I gotta say, this has been such an interesting experience, this pandemic. Something none of us have ever endured in–my lifetime, anyway. Let me first say that regardless of what I’m about to write, I am deeply saddened by the hardship that so many are going through–especially those hospitalized or losing loved ones to this disease (or circumstances complicated by over-stressed infrastructure, etc).
With that said, I want to share with you my personal experience. Mine. Not speaking for anyone but me, and without judgement to anyone else’s approach. Let me lay a little background for you. My boyfriend was gone on the east coast for many weeks prior to and after this all hit, caring for his dad who is unfortunately, in hospice care. My dad is in a care facility with Alzheimer’s. I have a great job which had recently restructured, bringing our small team together, stronger than ever, and was looking forward to the best, most exciting season yet (this will be my 10th year with Tumalo Creek). I’d just purchased a brand new paddleboard that I loved, having demoed it in Costa Rica and was SO excited for the paddling season. I could go on forever, but you get the gist.
When COVID-19 hit and things started getting “taken away” by our governor, I basically had a melt down. It was shocking and it was hard. I felt thoroughly alone and without trying to sound too dramatic I was “traumatized”. Our small management team and company owner met to discuss the crisis. Now what? Basically we have to shut down. How do we pay bills? How do we communicate with vendors, partners and existing customers. We decided that it was crucial for us to support the “shelter in”, and encourage our customers to do the same, so we came up with a plan to keep the shop closed except for “appointment only” customers and decrease our hours dramatically with just a skeleton crew…we’d try to get by.
Through this process I was able to find some structure. I began doing my workouts first thing in the morning as before. I slowed down. I did projects at home. And eventually I began to realize that in all this mess, there are actually some pretty profound blessings. How often do we force ourselves to have an abundance of time and MUST spend it alone? Then, what do we do with that time? Sometimes I think I avoid dealing with my own “stuff” (emotionally speaking) because I can distract myself with other people and activities. In this new dynamic, I’ve been able to remind myself that I like me. I mean I genuinely like me. And I also have some weaknesses. Some personality traits I’d really like to improve. I can be off-putting, especially when I get tired or feel attacked or unsure. I can be judgmental and opinionated. I can also be apologetic which is a good thing, because I f@$k up frequently.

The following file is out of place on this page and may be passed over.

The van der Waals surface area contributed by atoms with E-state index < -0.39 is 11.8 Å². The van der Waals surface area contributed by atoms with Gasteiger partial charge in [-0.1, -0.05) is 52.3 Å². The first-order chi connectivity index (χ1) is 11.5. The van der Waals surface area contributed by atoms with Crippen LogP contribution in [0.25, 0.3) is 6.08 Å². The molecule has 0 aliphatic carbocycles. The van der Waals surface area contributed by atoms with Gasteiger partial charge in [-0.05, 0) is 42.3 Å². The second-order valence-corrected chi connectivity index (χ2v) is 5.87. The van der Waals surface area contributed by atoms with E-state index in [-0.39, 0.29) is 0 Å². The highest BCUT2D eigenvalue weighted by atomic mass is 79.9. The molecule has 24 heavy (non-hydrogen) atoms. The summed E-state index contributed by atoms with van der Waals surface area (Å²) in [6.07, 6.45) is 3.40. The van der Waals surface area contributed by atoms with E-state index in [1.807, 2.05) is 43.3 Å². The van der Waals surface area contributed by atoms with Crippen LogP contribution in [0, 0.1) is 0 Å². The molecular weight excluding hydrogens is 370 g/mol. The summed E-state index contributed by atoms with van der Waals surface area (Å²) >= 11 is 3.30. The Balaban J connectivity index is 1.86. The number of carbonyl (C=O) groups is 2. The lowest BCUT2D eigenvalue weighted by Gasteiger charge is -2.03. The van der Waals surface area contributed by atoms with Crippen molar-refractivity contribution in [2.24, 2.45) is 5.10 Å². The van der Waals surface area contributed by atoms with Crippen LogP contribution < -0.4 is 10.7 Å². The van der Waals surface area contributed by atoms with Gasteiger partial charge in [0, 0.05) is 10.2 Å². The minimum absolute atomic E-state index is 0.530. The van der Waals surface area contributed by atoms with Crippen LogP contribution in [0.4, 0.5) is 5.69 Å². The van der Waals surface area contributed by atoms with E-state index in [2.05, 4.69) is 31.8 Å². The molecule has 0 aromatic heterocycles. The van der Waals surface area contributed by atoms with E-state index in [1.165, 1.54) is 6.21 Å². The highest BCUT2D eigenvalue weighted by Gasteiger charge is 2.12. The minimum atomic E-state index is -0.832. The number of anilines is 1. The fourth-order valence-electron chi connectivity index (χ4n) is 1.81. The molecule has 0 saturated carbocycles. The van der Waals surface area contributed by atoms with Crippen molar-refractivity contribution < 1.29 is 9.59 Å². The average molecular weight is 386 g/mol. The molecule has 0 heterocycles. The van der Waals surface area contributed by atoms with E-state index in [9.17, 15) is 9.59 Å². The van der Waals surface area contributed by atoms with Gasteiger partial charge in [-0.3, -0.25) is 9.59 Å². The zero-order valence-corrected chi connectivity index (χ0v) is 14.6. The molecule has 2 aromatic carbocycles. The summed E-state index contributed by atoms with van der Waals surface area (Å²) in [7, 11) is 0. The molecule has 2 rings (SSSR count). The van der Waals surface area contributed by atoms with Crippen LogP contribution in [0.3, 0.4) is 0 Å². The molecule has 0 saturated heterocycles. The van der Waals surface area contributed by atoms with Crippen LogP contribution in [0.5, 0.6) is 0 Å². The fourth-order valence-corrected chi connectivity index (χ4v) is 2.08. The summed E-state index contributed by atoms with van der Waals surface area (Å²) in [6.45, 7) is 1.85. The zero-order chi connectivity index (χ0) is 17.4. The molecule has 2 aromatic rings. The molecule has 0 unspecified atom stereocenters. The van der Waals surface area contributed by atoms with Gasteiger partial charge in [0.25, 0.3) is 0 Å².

These realizations make spending time “sheltered in” a hell of a lot more pleasurable. It’s ok. I can be curious and seek out things to learn, which I’ve been doing. I can also grant myself binge tv watching which I don’t typically do. I’ve gained an incredible gratitude for simple things I’d begun to take for granted…like the place I live!!! Holy cats. This morning, I decided to go for a mountain bike ride from my house since trailheads and developed rec sites are closed. I wore a face-covering that I could pull down when no one was around which was basically the whole time. I passed perhaps 20 people total, on the urban part of my ride (giving them over 6 feet space) but eventually I got up into forest and it was great. Actually every turn of the wheel was great. I DON’T live in an apartment in a big city. What we Bendites take for granted as un-inspirational (I don’t think that’s a real word) is honestly beautiful. For awhile I was on a paved bike/ped trail but there were huge Ponderosa pines and manzanita surrounding me. It was beautiful. For the record, I kept all my biking very sedate. I believe in the idea of dialing it back so we’re not potentially creating more demands on our medical system.
I live in abundance. I’m not a jillionaire, but I thankfully, have enough income to pay my monthly bills. I have food. I have a comfortable bed and technology to keep me connected to friends and family. This is not a “lock down” as much as an opportunity to transform and see what I can create and appreciate with new (temporary) rules. It’s a refocusing from the over-full schedule–professionally and personally.
I know everyone has their own dynamic and what I once deemed a misfortune of being “alone” while sheltered in, I’m counting as a blessing. This too will pass, and I hope to make each hour a learning moment in the meantime.
Thanks for listening. See you out there…eventually…on the frisky ripples.